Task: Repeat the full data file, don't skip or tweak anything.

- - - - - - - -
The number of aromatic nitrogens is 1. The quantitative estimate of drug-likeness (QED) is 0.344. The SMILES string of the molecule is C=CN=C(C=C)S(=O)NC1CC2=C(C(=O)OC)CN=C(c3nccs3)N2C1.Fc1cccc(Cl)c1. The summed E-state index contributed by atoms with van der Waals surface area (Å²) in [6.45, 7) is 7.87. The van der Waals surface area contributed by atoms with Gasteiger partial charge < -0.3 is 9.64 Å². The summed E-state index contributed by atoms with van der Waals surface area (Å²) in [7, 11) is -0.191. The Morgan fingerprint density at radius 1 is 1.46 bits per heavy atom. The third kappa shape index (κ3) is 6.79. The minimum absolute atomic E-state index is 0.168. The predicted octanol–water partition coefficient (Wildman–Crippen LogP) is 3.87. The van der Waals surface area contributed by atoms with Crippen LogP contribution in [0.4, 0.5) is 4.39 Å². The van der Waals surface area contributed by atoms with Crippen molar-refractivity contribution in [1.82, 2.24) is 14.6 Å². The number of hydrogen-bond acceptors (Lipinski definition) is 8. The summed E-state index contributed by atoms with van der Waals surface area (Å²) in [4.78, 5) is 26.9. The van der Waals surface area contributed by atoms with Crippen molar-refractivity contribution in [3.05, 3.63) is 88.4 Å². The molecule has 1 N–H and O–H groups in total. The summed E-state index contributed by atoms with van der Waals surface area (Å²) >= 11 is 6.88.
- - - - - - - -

The number of aromatic nitrogens is 1. The quantitative estimate of drug-likeness (QED) is 0.344. The SMILES string of the molecule is C=CN=C(C=C)S(=O)NC1CC2=C(C(=O)OC)CN=C(c3nccs3)N2C1.Fc1cccc(Cl)c1. The summed E-state index contributed by atoms with van der Waals surface area (Å²) in [6.45, 7) is 7.87. The van der Waals surface area contributed by atoms with Gasteiger partial charge < -0.3 is 9.64 Å². The summed E-state index contributed by atoms with van der Waals surface area (Å²) in [7, 11) is -0.191. The Morgan fingerprint density at radius 1 is 1.46 bits per heavy atom. The third kappa shape index (κ3) is 6.79. The minimum absolute atomic E-state index is 0.168. The predicted octanol–water partition coefficient (Wildman–Crippen LogP) is 3.87. The van der Waals surface area contributed by atoms with Crippen LogP contribution in [0.4, 0.5) is 4.39 Å². The van der Waals surface area contributed by atoms with Crippen molar-refractivity contribution in [1.82, 2.24) is 14.6 Å². The number of hydrogen-bond acceptors (Lipinski definition) is 8. The summed E-state index contributed by atoms with van der Waals surface area (Å²) in [4.78, 5) is 26.9. The van der Waals surface area contributed by atoms with Crippen molar-refractivity contribution in [3.05, 3.63) is 88.4 Å². The molecule has 1 N–H and O–H groups in total. The summed E-state index contributed by atoms with van der Waals surface area (Å²) >= 11 is 6.88.